While his run as a major league player was short with the Athletics, Castro still made enough of an impact to say he contributed to the club clinching the 1902 American League pennant. According to Remezcla, the rookie was invited to be a part of the team’s year-end banquet where gave an acceptance speech on behalf of some fellow teammate. The celebration even resulted in him singing some songs in Spanish. 

There is also the highly debated theory that Castro was somehow related to Venezuelan President Cipriano Castro. 

Credit: Public Domain

The theories don’t just stop with this birthplace, Castro has been linked to being related to Venezuelan President Cipriano Castro. He has both claimed and denied being related to the infamous dictator. It was known that Castro frequently claimed to have been either the nephew or cousin (or even son) of Castro, who had prior family and business connections back in Castro’s home country of Colombia. 

The legacy of Lou Castro might be a bit complicated but he led the way for other Latino ballplayers to break into the big leagues. 

Credit: Wikipedia Commons

While his playing days were short, Castro’s baseball life continued as he became the first Latino to “manage a club in Organized Baseball” after he retired as a player. Castro would eventually die in New York at the age of 64 on Sept. 24, 1941. 

While Castro’s career didn’t immediately lead to a burst of Latin players making their way to the big leagues, it would be another decade before Latino players started to make an impact on the field, he still paved a way for many Latinos to follow. 

Iconic Latin stars like Roberto Clemente and Orlando Cepeda, who played for the Pittsburgh Pirates and the San Francisco Giants respectively, would rise to fame in the late ’50s. In 2018, the number of Latino MLB players hit 31.9 percent, the highest in 20 years. The number is a testament to the ever-growing popularity of the game in Latin countries and the door that Castro opened back in 1902.  

While his story might not be as well know as other baseball players, Lou Castro does have his place in history. 

Specifically, Latino history. 

READ: This Victory Makes Christian Villanueva The Fifth Mexican Baseball Player In MLB Ever To Hit Three Home Runs In A Single Game

This Team Of Synchronized Swimmers With Down Syndrome Were Denied Access To A Pool For Fear Of Contaminating Other Swimmers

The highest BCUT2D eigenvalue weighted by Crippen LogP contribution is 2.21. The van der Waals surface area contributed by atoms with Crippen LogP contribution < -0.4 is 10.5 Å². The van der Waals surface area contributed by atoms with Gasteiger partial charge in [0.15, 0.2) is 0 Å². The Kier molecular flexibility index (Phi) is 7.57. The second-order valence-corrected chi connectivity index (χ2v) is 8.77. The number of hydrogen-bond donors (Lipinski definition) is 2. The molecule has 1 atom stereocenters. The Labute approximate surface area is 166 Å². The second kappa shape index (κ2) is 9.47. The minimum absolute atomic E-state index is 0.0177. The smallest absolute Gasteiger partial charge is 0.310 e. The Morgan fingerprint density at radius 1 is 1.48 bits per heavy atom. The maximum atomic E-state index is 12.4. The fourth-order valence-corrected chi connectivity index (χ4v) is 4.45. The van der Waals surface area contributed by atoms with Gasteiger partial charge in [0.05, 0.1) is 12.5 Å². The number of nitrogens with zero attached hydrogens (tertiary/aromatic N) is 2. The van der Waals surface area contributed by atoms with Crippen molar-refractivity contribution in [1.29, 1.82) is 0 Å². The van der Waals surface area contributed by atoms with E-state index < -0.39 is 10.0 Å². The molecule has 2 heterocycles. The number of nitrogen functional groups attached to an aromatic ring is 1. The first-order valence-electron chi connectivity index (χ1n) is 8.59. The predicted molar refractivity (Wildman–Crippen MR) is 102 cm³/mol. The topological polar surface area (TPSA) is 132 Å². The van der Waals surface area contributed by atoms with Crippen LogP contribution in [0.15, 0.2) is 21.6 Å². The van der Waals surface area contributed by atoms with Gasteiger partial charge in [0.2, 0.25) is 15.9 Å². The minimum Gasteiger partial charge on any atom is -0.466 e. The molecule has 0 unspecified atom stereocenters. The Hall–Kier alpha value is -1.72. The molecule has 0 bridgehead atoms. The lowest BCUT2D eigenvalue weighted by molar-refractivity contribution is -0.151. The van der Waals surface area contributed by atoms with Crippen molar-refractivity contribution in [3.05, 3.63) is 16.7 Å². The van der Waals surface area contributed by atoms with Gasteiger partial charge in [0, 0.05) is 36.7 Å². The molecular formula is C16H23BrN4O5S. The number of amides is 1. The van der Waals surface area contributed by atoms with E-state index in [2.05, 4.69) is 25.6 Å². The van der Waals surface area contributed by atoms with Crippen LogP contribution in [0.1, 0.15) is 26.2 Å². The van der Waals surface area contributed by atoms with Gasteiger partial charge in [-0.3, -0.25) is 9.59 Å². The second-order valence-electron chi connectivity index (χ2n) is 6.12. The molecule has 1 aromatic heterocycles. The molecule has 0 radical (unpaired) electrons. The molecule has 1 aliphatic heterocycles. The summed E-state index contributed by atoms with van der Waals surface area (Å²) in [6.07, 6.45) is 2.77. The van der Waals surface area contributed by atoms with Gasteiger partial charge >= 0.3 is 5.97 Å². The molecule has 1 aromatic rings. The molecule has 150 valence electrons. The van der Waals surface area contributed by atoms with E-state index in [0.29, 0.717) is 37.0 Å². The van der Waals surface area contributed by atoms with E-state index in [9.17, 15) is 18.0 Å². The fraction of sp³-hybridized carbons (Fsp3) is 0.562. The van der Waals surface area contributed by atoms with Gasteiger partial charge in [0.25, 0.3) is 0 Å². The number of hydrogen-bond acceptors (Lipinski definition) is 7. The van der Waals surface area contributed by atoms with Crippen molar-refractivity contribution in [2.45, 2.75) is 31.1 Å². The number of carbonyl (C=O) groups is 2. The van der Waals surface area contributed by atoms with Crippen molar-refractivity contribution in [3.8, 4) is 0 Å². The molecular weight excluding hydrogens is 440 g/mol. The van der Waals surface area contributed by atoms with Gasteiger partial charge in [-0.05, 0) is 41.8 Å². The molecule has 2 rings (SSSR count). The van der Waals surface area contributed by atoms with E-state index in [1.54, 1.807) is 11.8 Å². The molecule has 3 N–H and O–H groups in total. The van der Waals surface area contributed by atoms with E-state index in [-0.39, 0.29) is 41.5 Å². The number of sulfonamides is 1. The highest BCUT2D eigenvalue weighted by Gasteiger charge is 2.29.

Entertainment

This Team Of Synchronized Swimmers With Down Syndrome Were Denied Access To A Pool For Fear Of Contaminating Other Swimmers

sirenasespeciales / Instagram

Sirenas Especiales (Special Mermaids) is giving girls with Down Syndrome in Mexico a chance to show off their athletic abilities in synchronized swimming. The team and program were organized by Paloma Torres, a former synchronized swimmer from Peru, after she studied educational psychology. Her thesis was on the cognitive benefits of synchronized swimming. With that and a little patience, Sirenas Especiales was born.

Sirenas Especiales is tearing down the stigma and misinformation about people with Down Syndrome.

Credit: sirenasespeciales / Instagram

Coach Paloma Torres knew that people with Down Syndrome are often very creative and flexible. Those two characteristics are perfect for synchronized swimming so she knew that it would be a great idea to get a group of girls together.

However, Torres and Sirenas Especiales immediately faced pushback from local pools in Mexico City because of the girls’ Down Syndrome.

Credit: sirenasespeciales / Instagram

“I had to find a swimming pool where we could organize regular practices. At first, I couldn’t find anywhere. One pool even refused entry to my swimmers, saying that they might contaminate other swimmers! It was really disheartening at first — both for me and for the girls’ parents,” Torres told France24. “Finally, I found the Alberca Olímpica Francisco Márquez pool, which is located in southern Mexico City. I’ve been training the group there since 2011.”

The team overcame the initial mistreatment from local pools and have been competing in national and international competitions.

Credit: sirenasespeciales / Instagram

Their Instagram is filled with photos of the team holding medal from the various competitions they have participated in. They’ve competed all over Mexico and were recently at the PanAm games to cheer on Mexico’s national synchronizing team.

The team continues to grow with more girls and boys wanting to participate in synchronized swimming.

Credit: sirenasespeciales / Instagram

Torres currently trains about 20 swimmers between 14 and 30. There are three boys who are part of the team and 17 girls, according to France24. It seems clear that the swimmers enjoy their chance to show off their own athletic abilities.

The sport is doing more than just giving them something to do.

Este día tan especial Sirenas Especiales darán entrevista en Capital 21 Canal 21 en TV abierta, no se lo pierdan a las 10:35am en VIVO!!!!! FELIZ DÍA MUNDIAL DEL SINDROME DE DOWN Edith Perez Rocio Hernández Martínez Paloma Torres Montserrat Vega Triny Turcio Blanca Olivia Fontes Machado Araceli Vazquez Loredo Beatriz Mendoza Castañón China Li Lourdes Castellanos Daniel Perez Martinez

Posted by Sirenas Especiales on Tuesday, March 21, 2017

This sport helps participants improve their concentration and memory,” Torres told France24. “However, most importantly, this activity helps them integrate socially. They participate regularly in competitions both nationally and internationally, which sometimes include swimmers without disabilities. Our team has won about 50 medals. They become more social and their work is applauded. It’s also important for their families because some of them don’t think that these girls will make something of their lives.”

One thing Sirenas Especiales is doing to changing the narrative around disabilities one synchronized swim at a time.

Credit: Sirenas Especiales / Facebook

The swimmers are showing everyone that you can do anything you set your mind to. There is nothing that can keep them from participating in the sport that they love and enjoy.

Congratulations, swimmers.

We can’t wait to see what you do next.

READ: The Internet Was Having A Collective Sob Fest After A Video Of Young Disabled Man’s Reaction To Getting His First Job Goes Viral